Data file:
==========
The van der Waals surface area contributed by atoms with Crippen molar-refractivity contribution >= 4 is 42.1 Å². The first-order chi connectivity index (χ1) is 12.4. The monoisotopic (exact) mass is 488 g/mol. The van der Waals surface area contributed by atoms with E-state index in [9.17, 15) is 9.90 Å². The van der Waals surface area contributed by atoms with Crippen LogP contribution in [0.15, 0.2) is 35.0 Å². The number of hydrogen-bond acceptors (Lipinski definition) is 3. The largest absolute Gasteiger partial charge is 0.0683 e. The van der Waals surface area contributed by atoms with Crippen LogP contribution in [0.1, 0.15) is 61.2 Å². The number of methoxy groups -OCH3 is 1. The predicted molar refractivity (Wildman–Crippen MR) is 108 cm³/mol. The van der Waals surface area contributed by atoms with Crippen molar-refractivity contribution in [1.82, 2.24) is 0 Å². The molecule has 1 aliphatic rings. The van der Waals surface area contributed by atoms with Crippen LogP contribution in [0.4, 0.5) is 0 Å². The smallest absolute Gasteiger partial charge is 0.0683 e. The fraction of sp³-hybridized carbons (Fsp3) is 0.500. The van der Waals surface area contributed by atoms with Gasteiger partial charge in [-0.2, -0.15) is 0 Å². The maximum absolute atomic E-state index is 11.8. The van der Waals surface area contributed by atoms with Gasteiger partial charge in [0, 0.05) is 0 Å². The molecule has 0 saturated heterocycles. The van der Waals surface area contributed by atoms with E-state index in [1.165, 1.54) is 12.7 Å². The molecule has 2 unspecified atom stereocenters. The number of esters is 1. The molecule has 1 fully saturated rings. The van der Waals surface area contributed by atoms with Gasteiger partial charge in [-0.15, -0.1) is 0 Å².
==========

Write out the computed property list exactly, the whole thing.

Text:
The van der Waals surface area contributed by atoms with Crippen molar-refractivity contribution >= 4 is 42.1 Å². The first-order chi connectivity index (χ1) is 12.4. The monoisotopic (exact) mass is 488 g/mol. The van der Waals surface area contributed by atoms with E-state index in [9.17, 15) is 9.90 Å². The van der Waals surface area contributed by atoms with Crippen LogP contribution in [0.15, 0.2) is 35.0 Å². The number of hydrogen-bond acceptors (Lipinski definition) is 3. The largest absolute Gasteiger partial charge is 0.0683 e. The van der Waals surface area contributed by atoms with Crippen LogP contribution in [0.1, 0.15) is 61.2 Å². The number of methoxy groups -OCH3 is 1. The predicted molar refractivity (Wildman–Crippen MR) is 108 cm³/mol. The van der Waals surface area contributed by atoms with Crippen molar-refractivity contribution in [1.82, 2.24) is 0 Å². The molecule has 1 aliphatic rings. The van der Waals surface area contributed by atoms with Crippen LogP contribution in [0.4, 0.5) is 0 Å². The smallest absolute Gasteiger partial charge is 0.0683 e. The fraction of sp³-hybridized carbons (Fsp3) is 0.500. The van der Waals surface area contributed by atoms with Gasteiger partial charge in [-0.2, -0.15) is 0 Å². The maximum absolute atomic E-state index is 11.8. The van der Waals surface area contributed by atoms with Gasteiger partial charge in [0, 0.05) is 0 Å². The molecule has 0 saturated heterocycles. The van der Waals surface area contributed by atoms with E-state index in [1.165, 1.54) is 12.7 Å². The molecule has 2 unspecified atom stereocenters. The number of esters is 1. The molecule has 1 fully saturated rings. The van der Waals surface area contributed by atoms with Gasteiger partial charge in [-0.15, -0.1) is 0 Å².